We’ve all been there: the first look, the initial teases, the memorable first date, the breathless anticipation, the shy touches and blushes . . . and then the shocking flame-out.

Male-female relationships? That’s kid’s play. No, I’m referring to the heartbreaking cycle I’ve endured with my unrequited passion for TV series I loved and lost.

I’m reflecting on that special kind of pain after NBC pounded me with previews for its new series Revolution throughout the Olympics. I even watched the extended preview with scenes of the U.S. after the collapse of the electrical power grid. The view of a weed-choked Wrigley Field in Chicago echoed the conclusion of Planet of the Apes. I saw a young cast led by a bow-and-arrow wielding heroine, sword play, and the quest to turn the power back on. Of course the preview hinted at a vast, shadowy conspiracy and the need to uncover what was really behind the calamity.

I could love this easily imagined scenario. My passion for conspiracy-minded TV is vast. I watched every episode of 24, which rewarded me with thrills and chills and Elisha Cuthbert for eight uneven but gripping seasons. I even posted essays on 24 fan sites, a pre-blogging kind of expression I’ve never done before or since. I also loved the first season of The Walking Dead when I could get it on video; I even read the very long graphic novel afterward. Years ago, I read Stephen King’s The Stand, which was haunting, and enjoyed the mini-series with Molly Ringwald. I became a fan of Firefly, a beloved and influential series that Fox bungled, long after its cancellation — my son suggested that one for me.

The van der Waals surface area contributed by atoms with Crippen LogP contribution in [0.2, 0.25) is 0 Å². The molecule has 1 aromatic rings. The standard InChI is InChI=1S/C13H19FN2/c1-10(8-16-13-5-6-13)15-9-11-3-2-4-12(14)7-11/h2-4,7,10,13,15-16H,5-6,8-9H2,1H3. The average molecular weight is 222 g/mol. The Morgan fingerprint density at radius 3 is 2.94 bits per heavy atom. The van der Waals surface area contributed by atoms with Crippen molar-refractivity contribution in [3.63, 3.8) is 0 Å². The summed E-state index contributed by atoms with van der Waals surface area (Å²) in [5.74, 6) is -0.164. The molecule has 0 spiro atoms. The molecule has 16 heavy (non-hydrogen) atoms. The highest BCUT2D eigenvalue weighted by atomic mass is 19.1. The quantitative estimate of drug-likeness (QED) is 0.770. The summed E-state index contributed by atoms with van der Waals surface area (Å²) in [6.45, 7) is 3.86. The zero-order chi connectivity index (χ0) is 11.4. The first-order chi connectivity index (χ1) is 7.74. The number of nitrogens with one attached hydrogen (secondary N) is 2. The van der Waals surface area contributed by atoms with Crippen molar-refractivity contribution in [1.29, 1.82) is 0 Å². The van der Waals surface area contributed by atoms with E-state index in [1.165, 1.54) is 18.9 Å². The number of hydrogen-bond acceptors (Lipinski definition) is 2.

But I wonder about Revolution. The tease caught my interest. Would this be the start of a beautiful relationship, or merely the latest in a dreary series of network equivalents of one-night stands? I’ve always been a sucker for sci-fi and apocalyptic TV and movies since I watched The Time Tunnel and Lost in Space in the 1960s. Raquel Welch’s Fantastic Voyage and One Million Years B.C. also captivated me, for more hormonal reasons.

In recent years, my devotion led to naught but regret as one sci-fi series after another dished out the wham-bam-thank-you-Van treatment.

My entertainment Walk of Shame started several years ago when I fell hard for FlashForward. The first episodes were brilliant. Everybody on the planet blacked out at the exact same moment, for the exact length of time, and had disturbing visions of their future. FBI agents, wracked by their own dreams, started to unravel what happened. Even as they did, the series itself fell apart. My sense was the writers couldn’t put together a coherent explanation for the blackout or its aftermath. Loose ends piled up, conspiracies became muddier. I missed some episodes, although I hung on to the end, which hinted at the next flash forward dream. Fox cancelled the series. America yawned.